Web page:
• 2, 3 In interpreting the Dramshop Act, it is unnecessary to import all of the general tort principles of causation without qualification. We have concluded that the legislative intention in the use of the word "causes" in the Dramshop Act is best effectuated by a focus on whether the defendant's conduct was a material and substantial factor in producing or contributing to produce the intoxication. This conclusion seems to accord with the background surrounding the legislative amendment of 1971. There had been a number of legal decisions under the prior act defining "in whole or in part" strictly against a defendant with the result that proof of gift or sale of intoxicating liquor in any degree no matter how slight was sufficient. (See, e.g., Baker v. Sauber, 62 Ill. App.2d 66, 71 (1965); Brown v. Butler, 66 Ill. App. 86, 89 (1895).) In some cases, however, it was recognized that the elements of the quantity of liquor consumed and the remoteness in time could support a denial of recovery. (See, e.g., Pellico v. Jackson, 70 Ill. App.2d 313, 328-29 (1966); Schneider v. Kirk, 83 Ill. App.2d 170, 180 (1967).) It seems fair to conclude that the intent of the legislature with respect to the 1971 amendment was to eliminate the possibility that dramshop liability could be founded on any consumption of alcohol no matter how slight but to impose liability only when intoxication could be said as a matter of fact to have been caused by a dramshop.

In this respect we note that in dramshop litigation the issue of complicity in causing the intoxication is often determined by the material and substantial factor test. A plaintiff is not permitted to recover under the Dramshop Act if he voluntarily participated to a material and substantial extent in the drinking which led to the intoxication of the tortfeasor. (Illinois Pattern Jury Instructions, Civil, No. 150.17 (2d ed. 1971); Nelson v. Araiza, 43 Ill. App.3d 685, 688 (1976); Krepfl v. Burke, 24 Ill. App.3d 173, 178-79 (1974); Tezak v. Cooper, 24 Ill. App.2d 356, 362 (1960).) The fact that the test has been adopted to determine whether complicity in the drinking which produced intoxication will bar recovery suggests that the test may also be of assistance in determining the cause of the intoxication itself.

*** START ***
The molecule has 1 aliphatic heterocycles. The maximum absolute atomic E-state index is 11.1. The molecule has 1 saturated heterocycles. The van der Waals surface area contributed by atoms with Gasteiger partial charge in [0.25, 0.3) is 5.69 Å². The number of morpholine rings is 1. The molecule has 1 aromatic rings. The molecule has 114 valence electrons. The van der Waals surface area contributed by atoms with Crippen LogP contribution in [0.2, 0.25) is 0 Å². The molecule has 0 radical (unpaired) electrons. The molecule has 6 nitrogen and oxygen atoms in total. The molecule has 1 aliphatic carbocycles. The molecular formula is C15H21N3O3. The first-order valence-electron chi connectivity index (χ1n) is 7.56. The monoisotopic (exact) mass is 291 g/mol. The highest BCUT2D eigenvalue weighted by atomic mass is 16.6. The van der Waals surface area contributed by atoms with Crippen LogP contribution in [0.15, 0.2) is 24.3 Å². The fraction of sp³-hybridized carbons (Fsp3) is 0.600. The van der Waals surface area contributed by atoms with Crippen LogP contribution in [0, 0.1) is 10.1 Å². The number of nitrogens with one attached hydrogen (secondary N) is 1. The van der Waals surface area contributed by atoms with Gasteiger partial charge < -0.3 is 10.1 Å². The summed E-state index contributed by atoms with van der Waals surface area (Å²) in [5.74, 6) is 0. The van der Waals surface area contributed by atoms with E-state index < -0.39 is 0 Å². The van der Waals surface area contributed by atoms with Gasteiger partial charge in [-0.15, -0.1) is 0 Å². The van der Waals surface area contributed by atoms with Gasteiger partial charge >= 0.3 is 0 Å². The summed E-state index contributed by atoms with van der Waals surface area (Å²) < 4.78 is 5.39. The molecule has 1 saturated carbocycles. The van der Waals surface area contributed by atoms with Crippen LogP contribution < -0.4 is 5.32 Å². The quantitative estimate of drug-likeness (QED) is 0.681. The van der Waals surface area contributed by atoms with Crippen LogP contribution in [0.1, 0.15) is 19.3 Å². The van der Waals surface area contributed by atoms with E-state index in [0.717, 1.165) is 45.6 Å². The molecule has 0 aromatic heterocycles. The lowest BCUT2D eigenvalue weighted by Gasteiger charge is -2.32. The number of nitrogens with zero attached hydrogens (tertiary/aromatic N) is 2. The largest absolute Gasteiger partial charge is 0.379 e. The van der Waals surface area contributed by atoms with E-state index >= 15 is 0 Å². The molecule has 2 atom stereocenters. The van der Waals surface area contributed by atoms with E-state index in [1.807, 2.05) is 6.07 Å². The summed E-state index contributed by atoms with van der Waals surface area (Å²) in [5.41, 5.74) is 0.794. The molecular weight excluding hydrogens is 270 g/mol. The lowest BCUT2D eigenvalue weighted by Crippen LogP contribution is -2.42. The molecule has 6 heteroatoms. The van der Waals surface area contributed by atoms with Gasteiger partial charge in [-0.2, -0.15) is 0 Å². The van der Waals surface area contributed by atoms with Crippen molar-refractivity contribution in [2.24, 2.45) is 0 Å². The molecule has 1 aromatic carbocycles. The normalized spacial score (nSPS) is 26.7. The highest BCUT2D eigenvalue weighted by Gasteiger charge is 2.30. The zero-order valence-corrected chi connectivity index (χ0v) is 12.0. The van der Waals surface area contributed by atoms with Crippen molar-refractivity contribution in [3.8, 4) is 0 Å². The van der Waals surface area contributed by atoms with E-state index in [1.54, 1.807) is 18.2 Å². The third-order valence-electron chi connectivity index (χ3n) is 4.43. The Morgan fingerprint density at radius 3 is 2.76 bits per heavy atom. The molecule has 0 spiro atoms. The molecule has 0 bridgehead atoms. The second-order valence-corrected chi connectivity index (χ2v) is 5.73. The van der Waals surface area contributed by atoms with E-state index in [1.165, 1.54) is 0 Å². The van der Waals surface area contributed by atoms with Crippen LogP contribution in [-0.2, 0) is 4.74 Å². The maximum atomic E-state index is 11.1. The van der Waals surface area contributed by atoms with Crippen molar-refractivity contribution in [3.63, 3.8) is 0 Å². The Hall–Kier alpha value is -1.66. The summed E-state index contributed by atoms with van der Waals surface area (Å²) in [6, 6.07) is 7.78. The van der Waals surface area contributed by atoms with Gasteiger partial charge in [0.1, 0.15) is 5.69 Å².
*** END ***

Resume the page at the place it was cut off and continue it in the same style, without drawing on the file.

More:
• 4 Various factors must be considered in determining whether liquor consumed at a given dramshop is a material and substantial factor in causing the intoxication. Some of the relevant elements are discussed in the Restatement (Second) of Torts § 433 (1965).

"The following considerations are in themselves or in combination with one another important in determining whether the actor's conduct is a substantial ...